Is The CPL Heading For Another East Coast Bubble?
The Canadian Premier League recently told fans that it was forced to pivot its launch plans for the 2021 Canadian Premier League season due to the ongoing COVID-19 pandemic, officially delaying kickoff from an optimistic Victoria Day Long Weekend date. In the same release, CPL Commissioner David Clanachan remained steadfast in his promise that the domestic professional league was still on target for a third season.
While the league and its eight clubs had been hoping for a regular length season that included home markets – a crucial financial factor in a league that relies on gate revenue – it appears more likely that, at least to start, a bubble system will be the only way to set the league’s third season in motion.
Rumours regarding both a bubble and dual-bubble format have persisted throughout recent months, with both a return to the east coast and a possible venture in Winnipeg having come out ahead. Winnipeg has been one of the longest frontrunners in either scenario, with IG Field representing a highly suitable and central turf field location in a province that, until recently, appeared much more open to the possibility of hosting a bubble tournament.
It wouldn’t be the first time a city with an existing CPL team vied to host a season, with Langford having been in the running to host the 2020 season. While British Columbia’s seven day rolling average of positive cases is trending downwards, the fact that hundreds of new cases are still appearing each day make the province an unlikely (though not impossible) choice for this year.
Today, soccer reporter Thomas Nef has stated that Newfoundland is an option to host the Canadian Premier League for a 2021 bubble tournament, with some suggesting that King George V Park in St. John’s would be a fitting location: with a turf pitch installed during renovations in 2006, the ground where the Canadian men’s national team qualified for the 1986 World Cup offers a uniquely patriotic background for the domestic league.
The east coast had proven to be a savior for the league last year, when Charlottetown hosted the 2020 Canadian Premier League season after launching a public bid. The Prince Edward Island capital ultimately hosted a condensed CPL season called The Island Games that ran from August to September and resulted in zero positive COVID-19 cases from within the league bubble. All-told, it was a highly successful venture that appears to have been a big net positive for both the Charlottetown tourism board and the Canadian Premier League.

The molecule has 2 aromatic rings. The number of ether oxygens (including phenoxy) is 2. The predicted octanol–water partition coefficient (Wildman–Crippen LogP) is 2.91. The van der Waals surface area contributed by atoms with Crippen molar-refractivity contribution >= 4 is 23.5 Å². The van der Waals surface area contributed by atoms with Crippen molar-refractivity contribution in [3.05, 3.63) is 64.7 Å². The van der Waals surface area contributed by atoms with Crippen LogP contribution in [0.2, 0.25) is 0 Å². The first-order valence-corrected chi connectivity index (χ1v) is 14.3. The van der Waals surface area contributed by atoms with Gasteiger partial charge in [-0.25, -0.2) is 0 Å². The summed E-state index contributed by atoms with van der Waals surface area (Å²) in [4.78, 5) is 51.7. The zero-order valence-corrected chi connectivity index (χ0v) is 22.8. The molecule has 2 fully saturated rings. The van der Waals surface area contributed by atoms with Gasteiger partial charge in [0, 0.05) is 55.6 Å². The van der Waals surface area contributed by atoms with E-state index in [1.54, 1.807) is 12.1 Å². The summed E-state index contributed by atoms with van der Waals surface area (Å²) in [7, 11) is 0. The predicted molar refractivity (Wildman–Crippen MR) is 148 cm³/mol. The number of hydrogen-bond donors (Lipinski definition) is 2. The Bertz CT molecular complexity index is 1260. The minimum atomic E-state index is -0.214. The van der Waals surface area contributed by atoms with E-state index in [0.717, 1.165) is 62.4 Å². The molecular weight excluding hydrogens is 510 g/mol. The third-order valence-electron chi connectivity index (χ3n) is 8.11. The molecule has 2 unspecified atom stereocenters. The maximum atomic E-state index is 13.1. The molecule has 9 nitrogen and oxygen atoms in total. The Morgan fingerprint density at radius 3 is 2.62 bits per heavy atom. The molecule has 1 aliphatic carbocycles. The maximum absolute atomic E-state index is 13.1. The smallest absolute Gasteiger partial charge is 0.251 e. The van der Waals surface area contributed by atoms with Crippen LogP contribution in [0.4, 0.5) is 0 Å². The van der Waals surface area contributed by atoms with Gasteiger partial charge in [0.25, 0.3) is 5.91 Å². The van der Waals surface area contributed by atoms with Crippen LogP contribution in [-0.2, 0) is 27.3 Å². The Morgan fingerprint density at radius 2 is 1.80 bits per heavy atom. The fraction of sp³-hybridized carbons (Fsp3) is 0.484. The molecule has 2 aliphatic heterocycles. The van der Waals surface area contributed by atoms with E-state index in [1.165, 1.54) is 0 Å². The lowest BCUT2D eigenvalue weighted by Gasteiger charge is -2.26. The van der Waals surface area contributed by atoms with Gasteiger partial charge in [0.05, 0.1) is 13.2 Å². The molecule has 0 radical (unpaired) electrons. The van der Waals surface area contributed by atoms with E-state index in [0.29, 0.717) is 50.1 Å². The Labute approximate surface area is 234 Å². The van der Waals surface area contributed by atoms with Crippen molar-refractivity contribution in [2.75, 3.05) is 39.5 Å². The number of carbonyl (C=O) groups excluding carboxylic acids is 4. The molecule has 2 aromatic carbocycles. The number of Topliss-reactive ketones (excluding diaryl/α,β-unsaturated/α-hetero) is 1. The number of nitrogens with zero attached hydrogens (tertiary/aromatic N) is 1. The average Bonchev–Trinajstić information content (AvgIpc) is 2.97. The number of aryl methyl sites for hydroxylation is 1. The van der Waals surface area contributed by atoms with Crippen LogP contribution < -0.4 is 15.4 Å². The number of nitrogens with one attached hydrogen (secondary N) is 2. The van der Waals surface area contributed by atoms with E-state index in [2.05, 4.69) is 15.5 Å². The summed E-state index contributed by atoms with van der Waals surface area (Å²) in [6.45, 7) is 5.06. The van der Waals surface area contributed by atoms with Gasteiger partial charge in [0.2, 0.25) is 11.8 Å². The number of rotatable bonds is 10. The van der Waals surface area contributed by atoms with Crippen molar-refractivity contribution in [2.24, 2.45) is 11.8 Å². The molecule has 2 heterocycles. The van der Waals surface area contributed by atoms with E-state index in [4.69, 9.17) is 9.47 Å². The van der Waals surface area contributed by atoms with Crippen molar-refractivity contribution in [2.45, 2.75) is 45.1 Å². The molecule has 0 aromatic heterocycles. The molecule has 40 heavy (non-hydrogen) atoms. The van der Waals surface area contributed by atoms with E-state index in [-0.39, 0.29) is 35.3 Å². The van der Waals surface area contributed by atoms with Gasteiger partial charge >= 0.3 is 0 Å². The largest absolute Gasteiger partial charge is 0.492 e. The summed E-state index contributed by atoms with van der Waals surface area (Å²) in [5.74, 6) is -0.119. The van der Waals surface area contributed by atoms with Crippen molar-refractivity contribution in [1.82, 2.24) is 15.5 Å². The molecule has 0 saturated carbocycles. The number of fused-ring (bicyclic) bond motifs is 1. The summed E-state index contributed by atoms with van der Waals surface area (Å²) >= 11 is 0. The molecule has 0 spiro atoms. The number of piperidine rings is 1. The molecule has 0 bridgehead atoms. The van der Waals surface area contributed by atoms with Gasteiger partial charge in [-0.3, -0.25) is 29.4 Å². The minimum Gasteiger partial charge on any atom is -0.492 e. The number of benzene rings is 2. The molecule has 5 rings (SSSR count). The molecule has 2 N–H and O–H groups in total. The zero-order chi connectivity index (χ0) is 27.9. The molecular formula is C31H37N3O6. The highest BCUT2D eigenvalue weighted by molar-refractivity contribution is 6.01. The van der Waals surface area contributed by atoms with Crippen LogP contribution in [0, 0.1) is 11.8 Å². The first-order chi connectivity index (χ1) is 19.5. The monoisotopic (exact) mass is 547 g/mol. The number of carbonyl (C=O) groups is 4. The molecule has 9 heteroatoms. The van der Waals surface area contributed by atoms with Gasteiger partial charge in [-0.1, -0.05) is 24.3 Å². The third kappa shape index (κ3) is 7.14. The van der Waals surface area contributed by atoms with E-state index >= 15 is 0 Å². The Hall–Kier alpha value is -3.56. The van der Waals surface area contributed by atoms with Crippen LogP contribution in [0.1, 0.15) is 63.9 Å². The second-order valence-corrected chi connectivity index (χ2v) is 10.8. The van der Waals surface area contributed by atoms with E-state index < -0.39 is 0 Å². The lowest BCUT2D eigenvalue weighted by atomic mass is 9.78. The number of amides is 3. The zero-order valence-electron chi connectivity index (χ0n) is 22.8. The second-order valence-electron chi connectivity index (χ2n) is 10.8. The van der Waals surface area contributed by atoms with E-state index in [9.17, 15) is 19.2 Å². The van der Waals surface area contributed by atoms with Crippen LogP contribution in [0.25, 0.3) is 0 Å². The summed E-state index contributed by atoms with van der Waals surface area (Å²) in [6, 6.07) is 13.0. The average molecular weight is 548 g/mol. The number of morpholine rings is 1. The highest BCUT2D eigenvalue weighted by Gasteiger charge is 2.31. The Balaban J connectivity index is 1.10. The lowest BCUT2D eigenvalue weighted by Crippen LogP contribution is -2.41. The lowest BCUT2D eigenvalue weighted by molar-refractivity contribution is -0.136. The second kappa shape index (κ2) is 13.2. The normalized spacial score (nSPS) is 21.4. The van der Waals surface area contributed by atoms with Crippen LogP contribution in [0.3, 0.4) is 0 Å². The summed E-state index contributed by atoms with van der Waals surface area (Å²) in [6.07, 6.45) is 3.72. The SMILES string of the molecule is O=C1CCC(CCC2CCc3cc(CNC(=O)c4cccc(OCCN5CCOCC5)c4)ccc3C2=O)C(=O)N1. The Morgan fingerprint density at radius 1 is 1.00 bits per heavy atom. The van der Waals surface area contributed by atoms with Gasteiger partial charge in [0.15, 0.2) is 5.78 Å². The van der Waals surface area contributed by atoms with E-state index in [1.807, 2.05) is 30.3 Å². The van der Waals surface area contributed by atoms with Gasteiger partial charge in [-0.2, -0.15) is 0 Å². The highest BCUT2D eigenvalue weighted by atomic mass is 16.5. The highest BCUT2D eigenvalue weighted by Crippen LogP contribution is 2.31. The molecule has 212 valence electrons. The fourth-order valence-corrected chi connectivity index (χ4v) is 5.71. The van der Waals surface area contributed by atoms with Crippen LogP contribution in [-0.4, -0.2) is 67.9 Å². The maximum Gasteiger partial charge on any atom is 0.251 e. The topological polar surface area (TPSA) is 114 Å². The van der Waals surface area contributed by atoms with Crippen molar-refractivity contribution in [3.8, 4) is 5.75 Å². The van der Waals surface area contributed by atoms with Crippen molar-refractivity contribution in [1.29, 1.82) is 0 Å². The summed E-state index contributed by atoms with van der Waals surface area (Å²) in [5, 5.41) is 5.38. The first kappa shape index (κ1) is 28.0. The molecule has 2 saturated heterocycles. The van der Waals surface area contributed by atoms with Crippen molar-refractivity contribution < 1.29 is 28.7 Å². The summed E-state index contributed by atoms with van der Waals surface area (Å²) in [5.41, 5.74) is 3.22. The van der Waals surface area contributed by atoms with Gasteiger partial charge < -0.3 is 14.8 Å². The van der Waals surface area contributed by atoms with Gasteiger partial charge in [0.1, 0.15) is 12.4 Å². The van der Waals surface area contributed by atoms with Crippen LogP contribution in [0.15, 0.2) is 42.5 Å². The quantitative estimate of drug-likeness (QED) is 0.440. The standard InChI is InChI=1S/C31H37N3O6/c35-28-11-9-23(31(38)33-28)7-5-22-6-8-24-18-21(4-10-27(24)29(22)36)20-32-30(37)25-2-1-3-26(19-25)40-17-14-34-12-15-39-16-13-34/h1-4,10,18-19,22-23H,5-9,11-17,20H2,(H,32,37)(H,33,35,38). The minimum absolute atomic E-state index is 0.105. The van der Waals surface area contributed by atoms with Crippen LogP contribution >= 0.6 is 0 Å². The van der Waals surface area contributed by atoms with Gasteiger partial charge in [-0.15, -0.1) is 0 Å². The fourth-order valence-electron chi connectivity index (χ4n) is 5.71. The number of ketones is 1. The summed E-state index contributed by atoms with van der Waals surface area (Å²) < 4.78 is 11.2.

Given the proximity of Newfoundland and Prince Edward Island, it’s easy to see why thoughts of a plausible east coast encore sprung to mind. Yesterday saw Newfoundland and Labrador report seven new COVID-19 cases, while New Brunswick reported eight and Prince Edward Island reported just one.
That being said, the COVID-19 numbers aren’t all in the single digits on the Atlantic coast, with Nova Scotia now heading for an even tighter lockdown after raising restrictions just a few weeks ago. Those restrictions pulled the Halifax Wanderers out of full team training, with Nova Scotia Premier Iain Rankin reporting a daily high of 227 new cases yesterday, a figure that didn’t include at least 200 more positive cases that had yet to be counted due to overburdened public health staff.
The Canadian Premier League is set to release a communication regarding plans for the 2021 season on Saturday, May 15, just two days before Winnipeg-based side Valour FC is scheduled to begin preseason camp. That would leave reigning champions Forge FC and Ontario-based side York United as the only two clubs who haven’t started a camp of their own, with Ontario’s lockdown having only tightened since November.
Ottawa-based side Atletico Ottawa is the only team that opted to depart the country for its preseason, with the expansion side utilizing its relationship with parent club Atletico Madrid to host a prolonged training camp in Spain. It isn’t known when the club will return.
With provincial restrictions ever-changing due to the COVID-19 pandemic, the where, when, and how for the upcoming season remains shrouded in mystery. That being said, east coast provinces like Newfoundland, Prince Edward Island, and New Brunswick are certainly food for thought and, of course, a unique opportunity for the CPL to test out markets that currently don’t have a CPL team to call their own.
All-told, the east coast has to be considered a leader in terms of bubble tournament possibilities. While a bubble tournament isn’t official, it remains increasingly likely as case counts remain high in multi-team provinces like Ontario and Alberta. Without crucial gate revenue, however, it remains to be seen whether players will be forced into salary cuts again as the league looks at options to mitigate the financial impact of the pandemic.
Whatever happens, Canadian Premier League fans should expect to hear more concrete details in a league-provided update set for May 15. With two teams having yet to begin training, the 2021 Canadian Premier League season almost certainly won’t launch in June or even July, suggesting that a similiar-to-2020 launch date of August could be on the cards. Of course, the timeline of the season depends on the structure, for which it’s unclear whether the league will leave some hopeful wiggle room for home markets in the latter stage of the season.
Whatever happens, it’s a big positive that the 2021 Canadian Premier League season is still set to take place, and that’s no small feat for a young league that, at the end of the calendar year, will have played more seasons during a pandemic than outside of one.
Cases are dropping fast in Ontario there are parts of the province where there are less cases then the east cost such as St Johns.